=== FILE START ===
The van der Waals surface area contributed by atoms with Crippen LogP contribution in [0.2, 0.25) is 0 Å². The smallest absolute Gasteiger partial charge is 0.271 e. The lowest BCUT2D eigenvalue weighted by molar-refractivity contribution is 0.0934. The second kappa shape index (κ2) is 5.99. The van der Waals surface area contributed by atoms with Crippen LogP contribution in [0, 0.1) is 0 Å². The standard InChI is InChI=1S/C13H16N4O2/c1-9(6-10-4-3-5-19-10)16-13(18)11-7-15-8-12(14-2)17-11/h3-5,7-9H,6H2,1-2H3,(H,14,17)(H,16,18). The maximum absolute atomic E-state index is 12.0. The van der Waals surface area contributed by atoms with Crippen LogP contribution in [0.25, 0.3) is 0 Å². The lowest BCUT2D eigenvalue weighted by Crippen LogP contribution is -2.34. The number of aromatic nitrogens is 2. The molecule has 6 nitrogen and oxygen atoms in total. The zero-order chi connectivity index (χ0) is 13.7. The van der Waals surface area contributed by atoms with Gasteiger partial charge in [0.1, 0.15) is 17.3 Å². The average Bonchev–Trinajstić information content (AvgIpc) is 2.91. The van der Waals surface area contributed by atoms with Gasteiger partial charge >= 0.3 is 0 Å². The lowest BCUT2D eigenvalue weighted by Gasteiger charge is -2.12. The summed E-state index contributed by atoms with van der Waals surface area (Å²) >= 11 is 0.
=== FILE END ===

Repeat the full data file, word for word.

The van der Waals surface area contributed by atoms with Crippen LogP contribution in [0.2, 0.25) is 0 Å². The smallest absolute Gasteiger partial charge is 0.271 e. The lowest BCUT2D eigenvalue weighted by molar-refractivity contribution is 0.0934. The second kappa shape index (κ2) is 5.99. The van der Waals surface area contributed by atoms with Crippen LogP contribution in [0, 0.1) is 0 Å². The standard InChI is InChI=1S/C13H16N4O2/c1-9(6-10-4-3-5-19-10)16-13(18)11-7-15-8-12(14-2)17-11/h3-5,7-9H,6H2,1-2H3,(H,14,17)(H,16,18). The maximum absolute atomic E-state index is 12.0. The van der Waals surface area contributed by atoms with Crippen LogP contribution in [0.25, 0.3) is 0 Å². The lowest BCUT2D eigenvalue weighted by Crippen LogP contribution is -2.34. The number of aromatic nitrogens is 2. The molecule has 6 nitrogen and oxygen atoms in total. The zero-order chi connectivity index (χ0) is 13.7. The van der Waals surface area contributed by atoms with Gasteiger partial charge in [0.1, 0.15) is 17.3 Å². The average Bonchev–Trinajstić information content (AvgIpc) is 2.91. The van der Waals surface area contributed by atoms with Gasteiger partial charge >= 0.3 is 0 Å². The lowest BCUT2D eigenvalue weighted by Gasteiger charge is -2.12. The summed E-state index contributed by atoms with van der Waals surface area (Å²) >= 11 is 0.